I started forward, but Patrick’s hand clamped down on my arm. I shook him loose and stepped into the open.

My brother’s voice came at me quietly from behind. “Chance,” he said. “Wait. Just wait.”

The grief in his voice made my denial melt away, and I halted. The wind blew through my jacket. The bitterness was still in the air, riding the back of my tongue. I felt a pressure behind my face. I didn’t keep on, but I didn’t retreat behind the tree either.

Uncle Jim had no way to see me in the darkness.

He was just standing there, frozen.

Then a blackness crept across his eyes until they looked like two giant pupils filling the space between the lids.

And then the blackness crumbled away like ash. The breeze lifted the bits of residue out of his head.

The lights of the house behind him showed in those two spots.

I tried to swallow, but my throat felt like sand. We watched as he stepped off the porch. He walked about fifty feet from the house, then halted. His head lowered, a smooth motion like a security camera autoswiveling. Then he walked a few steps, made a right-angle turn, walked a few more, and did it again. He walked a little bit longer each time, though the turns remained crisp. He seemed to be charting a rectangular grid, spiraling out from the center point. It made no sense at all, and yet there was some terrible cold logic to it, a logic I could not grasp.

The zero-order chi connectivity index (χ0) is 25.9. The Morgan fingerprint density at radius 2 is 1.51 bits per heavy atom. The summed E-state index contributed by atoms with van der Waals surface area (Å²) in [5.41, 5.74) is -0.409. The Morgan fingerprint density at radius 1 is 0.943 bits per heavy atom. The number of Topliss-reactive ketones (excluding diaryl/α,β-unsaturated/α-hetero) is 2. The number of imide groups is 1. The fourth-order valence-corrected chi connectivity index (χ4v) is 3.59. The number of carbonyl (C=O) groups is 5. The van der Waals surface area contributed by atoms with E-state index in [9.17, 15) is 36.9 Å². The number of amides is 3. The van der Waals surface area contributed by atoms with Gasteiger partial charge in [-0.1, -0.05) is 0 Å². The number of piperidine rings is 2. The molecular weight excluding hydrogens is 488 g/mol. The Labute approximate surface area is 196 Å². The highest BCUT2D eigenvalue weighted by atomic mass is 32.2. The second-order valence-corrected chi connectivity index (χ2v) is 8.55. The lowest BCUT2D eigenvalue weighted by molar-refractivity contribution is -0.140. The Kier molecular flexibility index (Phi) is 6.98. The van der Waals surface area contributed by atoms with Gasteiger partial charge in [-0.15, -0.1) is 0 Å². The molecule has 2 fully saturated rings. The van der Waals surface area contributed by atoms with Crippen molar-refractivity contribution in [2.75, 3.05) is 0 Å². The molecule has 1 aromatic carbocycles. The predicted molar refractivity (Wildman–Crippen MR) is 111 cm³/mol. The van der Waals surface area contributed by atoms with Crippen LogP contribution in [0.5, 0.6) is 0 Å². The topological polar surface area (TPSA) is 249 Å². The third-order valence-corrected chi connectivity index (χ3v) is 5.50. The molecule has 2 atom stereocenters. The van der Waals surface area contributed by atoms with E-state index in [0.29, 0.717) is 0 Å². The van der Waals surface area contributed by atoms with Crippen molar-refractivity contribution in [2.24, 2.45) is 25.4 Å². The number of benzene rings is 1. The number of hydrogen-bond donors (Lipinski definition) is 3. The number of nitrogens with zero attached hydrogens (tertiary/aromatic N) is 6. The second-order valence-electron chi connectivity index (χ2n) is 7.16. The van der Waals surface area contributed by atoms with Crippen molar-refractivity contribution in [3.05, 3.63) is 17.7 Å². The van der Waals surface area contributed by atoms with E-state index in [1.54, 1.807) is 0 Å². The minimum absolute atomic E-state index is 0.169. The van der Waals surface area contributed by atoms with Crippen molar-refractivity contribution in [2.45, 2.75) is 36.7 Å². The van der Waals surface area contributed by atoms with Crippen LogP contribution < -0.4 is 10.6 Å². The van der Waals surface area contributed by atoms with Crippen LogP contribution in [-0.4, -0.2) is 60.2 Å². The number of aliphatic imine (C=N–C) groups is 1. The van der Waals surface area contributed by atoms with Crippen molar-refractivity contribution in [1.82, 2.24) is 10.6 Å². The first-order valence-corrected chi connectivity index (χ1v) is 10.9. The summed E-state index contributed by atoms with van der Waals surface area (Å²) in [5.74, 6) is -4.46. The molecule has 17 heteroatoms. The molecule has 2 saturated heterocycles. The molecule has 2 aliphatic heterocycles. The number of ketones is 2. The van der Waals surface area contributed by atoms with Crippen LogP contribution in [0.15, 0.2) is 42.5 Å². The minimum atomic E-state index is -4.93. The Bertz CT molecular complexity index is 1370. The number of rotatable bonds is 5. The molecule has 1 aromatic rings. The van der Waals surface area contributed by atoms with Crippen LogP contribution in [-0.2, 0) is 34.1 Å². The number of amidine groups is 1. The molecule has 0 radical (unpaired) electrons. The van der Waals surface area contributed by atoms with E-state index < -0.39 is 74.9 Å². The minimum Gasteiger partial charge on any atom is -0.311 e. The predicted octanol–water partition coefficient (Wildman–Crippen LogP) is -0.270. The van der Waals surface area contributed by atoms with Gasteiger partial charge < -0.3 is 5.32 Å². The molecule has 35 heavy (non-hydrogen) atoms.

Seeing him like that, all stiff as if under a hex, felt worse than if we’d come home and found him split open like Mr. Franklin. I realized I’d cupped my hand over my mouth, maybe to keep from crying out.

Uncle Jim, who’d played marbles with me when I was a kid. Uncle Jim, who made the best paper airplanes and taught me how to sail them across the barn from the hayloft. Uncle Jim, who’d helped me with my algebra homework, puzzling through the equations at my side.

He continued charting his course over the land in front of our house, his vacant eyes lowered. I remembered what Patrick had said about Mr. Franklin, how it seemed he’d been looking for something on the ground. Uncle Jim stumbled over a rock but then righted himself and kept on course.

I turned around and saw that Patrick was breathing hard, his grip firm on the shotgun. JoJo and Rocky had drawn back into the brush behind us, ready to run.

“We have to go to him,” I said to Patrick. “We can’t leave him like that.”

“I know,” Patrick said.

I stepped out and jogged for Uncle Jim, ignoring Patrick’s shouts for me to wait up. As I neared, I sprinted even faster. I had to see up close, to know it was true, because part of me wouldn’t believe it.

I got within talking distance, and Uncle Jim finally halted. His head tilted up, and then I was looking at his face and through it at the same time. Everything else seemed the same—the scuffed cowboy boots, his faded Wranglers, that worn Carhartt jacket. I felt an impulse to run to him and hug him—to shut my eyes and pretend he was okay.

But then his hands went to his buckle. He yanked his belt free of the loops on his jeans and came at me. At first I thought he was going to whip me. Then I remembered Mrs. McCafferty and her hank of long hair, and I realized he was going to restrain me.